We’ve been gadding about again. Only four or so weeks after the summer trip to Italy we just got back from around 66 hours in Venice. Not nearly enough one might think but you can pack quite a bit into that time if you use it well. The central focus was supposed to be the Biennale but as I get older my desire to ‘do’ these big set piece events in their entirety is waining. So this time we decided to go into the city itself on the Saturday. Interspersing visits to ancillary shows with a mini ‘giro d’ombre’ and as a consequence traversing the byways of parts of Dorsoduro, San Marco and San Polo. It proved to be one of the best days I’ve ever spent in the city in all my visits to the Biennale (and we are wondering now why we’ve never just gone to Venice for itself, rather than always the art event). We did see some very interesting contemporary work…and a fair bit of it painting.
But first it was into the Punta Della Dogana for Danh Vo’s Slip Of The Tongue.
What a space! It just shows what virtually unlimited resources can lead to. The show was quite a stylish affair, with a really light touch across the rooms that make up this extraordinary space. Danh Vo’s work is dotted around with contributions from a range of the great and the good of the current scene with several younger figures I was less familiar with. Work by Hubert Duprat and Henrik Olesen caught my eye. Duprat is best known now for bejewelled bugs but I especially liked the pieces Volus and Tribulum that spoke a taut, sparce, simpler sculptural language. Olesen’s diverse output included stuff I couldn’t get on with like his Portrait Of My Mother, two pieces of used pine timber, but his Companion Species eschewed super cool for a more intense negotiation between digital and material engagement and images with content that allows interpretation.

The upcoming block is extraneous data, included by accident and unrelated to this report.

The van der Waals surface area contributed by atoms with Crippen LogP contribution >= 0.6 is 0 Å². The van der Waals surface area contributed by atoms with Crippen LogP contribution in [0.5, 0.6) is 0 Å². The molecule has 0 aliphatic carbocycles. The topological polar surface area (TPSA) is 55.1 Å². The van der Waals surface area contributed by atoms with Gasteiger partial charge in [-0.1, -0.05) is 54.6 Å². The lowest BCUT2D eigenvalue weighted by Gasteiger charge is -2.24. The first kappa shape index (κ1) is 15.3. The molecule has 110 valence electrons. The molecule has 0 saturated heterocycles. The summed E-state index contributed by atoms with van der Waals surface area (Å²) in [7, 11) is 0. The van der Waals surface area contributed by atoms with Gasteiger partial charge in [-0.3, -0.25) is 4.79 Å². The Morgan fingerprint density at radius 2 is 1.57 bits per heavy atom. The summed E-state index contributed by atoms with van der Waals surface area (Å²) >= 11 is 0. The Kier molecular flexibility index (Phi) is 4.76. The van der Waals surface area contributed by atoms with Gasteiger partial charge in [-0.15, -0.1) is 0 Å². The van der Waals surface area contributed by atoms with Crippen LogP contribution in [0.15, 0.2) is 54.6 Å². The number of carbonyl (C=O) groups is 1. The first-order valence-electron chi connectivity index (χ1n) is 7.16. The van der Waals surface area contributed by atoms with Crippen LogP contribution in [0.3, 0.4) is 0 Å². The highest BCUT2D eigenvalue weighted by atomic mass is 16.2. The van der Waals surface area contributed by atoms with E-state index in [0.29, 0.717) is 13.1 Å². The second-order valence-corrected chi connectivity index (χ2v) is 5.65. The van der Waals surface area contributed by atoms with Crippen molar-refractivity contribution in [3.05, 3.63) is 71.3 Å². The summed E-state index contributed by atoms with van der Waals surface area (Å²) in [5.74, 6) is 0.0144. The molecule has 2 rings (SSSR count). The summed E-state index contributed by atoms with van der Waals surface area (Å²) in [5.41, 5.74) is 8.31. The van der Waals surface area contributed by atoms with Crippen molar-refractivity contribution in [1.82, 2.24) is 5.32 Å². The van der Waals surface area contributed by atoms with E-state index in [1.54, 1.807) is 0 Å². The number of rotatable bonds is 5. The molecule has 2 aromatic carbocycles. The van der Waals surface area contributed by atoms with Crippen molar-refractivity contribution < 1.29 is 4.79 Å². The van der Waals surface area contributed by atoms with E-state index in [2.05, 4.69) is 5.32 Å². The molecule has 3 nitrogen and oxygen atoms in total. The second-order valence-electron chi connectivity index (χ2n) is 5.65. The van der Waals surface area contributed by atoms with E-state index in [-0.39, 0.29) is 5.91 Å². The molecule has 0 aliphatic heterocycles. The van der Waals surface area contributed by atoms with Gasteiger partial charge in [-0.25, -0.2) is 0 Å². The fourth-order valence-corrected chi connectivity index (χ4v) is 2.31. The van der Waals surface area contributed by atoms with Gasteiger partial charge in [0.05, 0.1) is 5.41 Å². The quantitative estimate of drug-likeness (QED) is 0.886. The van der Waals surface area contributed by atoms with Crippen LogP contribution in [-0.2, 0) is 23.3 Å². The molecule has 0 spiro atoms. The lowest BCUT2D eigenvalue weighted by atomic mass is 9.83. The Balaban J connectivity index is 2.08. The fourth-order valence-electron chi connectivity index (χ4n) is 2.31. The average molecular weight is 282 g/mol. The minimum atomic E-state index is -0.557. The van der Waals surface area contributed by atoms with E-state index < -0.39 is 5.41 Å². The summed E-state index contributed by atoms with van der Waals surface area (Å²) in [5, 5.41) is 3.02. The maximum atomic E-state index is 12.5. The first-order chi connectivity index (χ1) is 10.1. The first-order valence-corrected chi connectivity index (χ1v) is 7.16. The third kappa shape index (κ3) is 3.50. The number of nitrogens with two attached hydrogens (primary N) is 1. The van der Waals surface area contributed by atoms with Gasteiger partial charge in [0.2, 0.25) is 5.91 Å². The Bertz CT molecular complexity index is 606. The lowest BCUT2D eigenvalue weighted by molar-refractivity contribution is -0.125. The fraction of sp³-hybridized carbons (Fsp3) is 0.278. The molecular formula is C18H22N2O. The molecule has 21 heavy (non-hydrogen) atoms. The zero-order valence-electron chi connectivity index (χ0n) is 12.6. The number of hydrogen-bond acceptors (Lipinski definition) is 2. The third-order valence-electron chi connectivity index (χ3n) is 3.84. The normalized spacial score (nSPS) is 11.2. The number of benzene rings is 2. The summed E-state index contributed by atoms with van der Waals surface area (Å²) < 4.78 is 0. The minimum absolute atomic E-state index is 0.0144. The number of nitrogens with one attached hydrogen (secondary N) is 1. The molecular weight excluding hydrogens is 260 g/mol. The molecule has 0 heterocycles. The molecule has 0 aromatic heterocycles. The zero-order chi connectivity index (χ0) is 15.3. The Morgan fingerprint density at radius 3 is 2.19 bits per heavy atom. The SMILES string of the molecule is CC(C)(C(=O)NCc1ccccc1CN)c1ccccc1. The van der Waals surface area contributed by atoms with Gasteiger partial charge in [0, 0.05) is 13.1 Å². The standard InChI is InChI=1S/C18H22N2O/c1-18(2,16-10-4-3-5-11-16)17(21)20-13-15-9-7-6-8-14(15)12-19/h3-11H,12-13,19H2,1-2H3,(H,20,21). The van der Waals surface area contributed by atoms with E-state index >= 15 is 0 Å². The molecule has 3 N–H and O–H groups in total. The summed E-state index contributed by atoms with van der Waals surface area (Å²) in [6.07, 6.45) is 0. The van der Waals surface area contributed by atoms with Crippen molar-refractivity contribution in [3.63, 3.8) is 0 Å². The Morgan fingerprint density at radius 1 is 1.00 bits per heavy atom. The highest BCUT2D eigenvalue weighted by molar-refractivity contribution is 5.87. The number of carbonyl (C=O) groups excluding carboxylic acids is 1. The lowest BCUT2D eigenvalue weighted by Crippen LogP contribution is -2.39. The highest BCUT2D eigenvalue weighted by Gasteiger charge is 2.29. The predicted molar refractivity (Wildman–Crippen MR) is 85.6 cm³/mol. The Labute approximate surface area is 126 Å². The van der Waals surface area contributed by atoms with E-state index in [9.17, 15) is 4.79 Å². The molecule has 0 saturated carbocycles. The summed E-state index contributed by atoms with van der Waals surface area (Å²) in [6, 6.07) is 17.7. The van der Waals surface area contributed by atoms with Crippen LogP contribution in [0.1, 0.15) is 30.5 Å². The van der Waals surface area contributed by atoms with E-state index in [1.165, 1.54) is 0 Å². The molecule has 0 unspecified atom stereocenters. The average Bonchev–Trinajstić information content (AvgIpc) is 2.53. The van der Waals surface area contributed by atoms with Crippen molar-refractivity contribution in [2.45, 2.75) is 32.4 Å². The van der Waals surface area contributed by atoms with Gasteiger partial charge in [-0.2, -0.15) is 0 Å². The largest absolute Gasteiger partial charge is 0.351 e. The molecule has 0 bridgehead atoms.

Perhaps the strongest, and in some ways the simplest, work on offer, that subtly critiqued the whole shebang, was Elmgreen & Dragset’s Powerless Structure Fig. 13 – it suggested that the outside was much the more important than the interior despite the cultural power contained within. Not only that but it was so exquisitely fabricated and installed. So a show that delighted and in places infuriated pretty much in equal measure.
Onwards we went, pausing only to admire the interior, and especially the floor, of the Basilica di Santa Maria della Salute towards the Peter Doig exhibition at the Palazzetto Tito. Nothing to do with the official biennale of course and a cynic might say not surprising given the sumptuousness of these paintings that positively delight in the act and the metier of the medium.
And the imagery is even more expansive than before…including overt reference to the city of Venice itself. But its the fierceness of the painterly intelligence at work that really steals the show. There is economy, but never less than necessary to get the job properly done. Then there is the bravado of the obvious (especially in some of the colour combinations) but done with such panache and offset by equally surprising and complex choices that they just make you smile. Its a show on a scale and in a space that feels absolutely right. A top job that says painting is alive and kicking in amongst all the multi media and the ‘stuff’.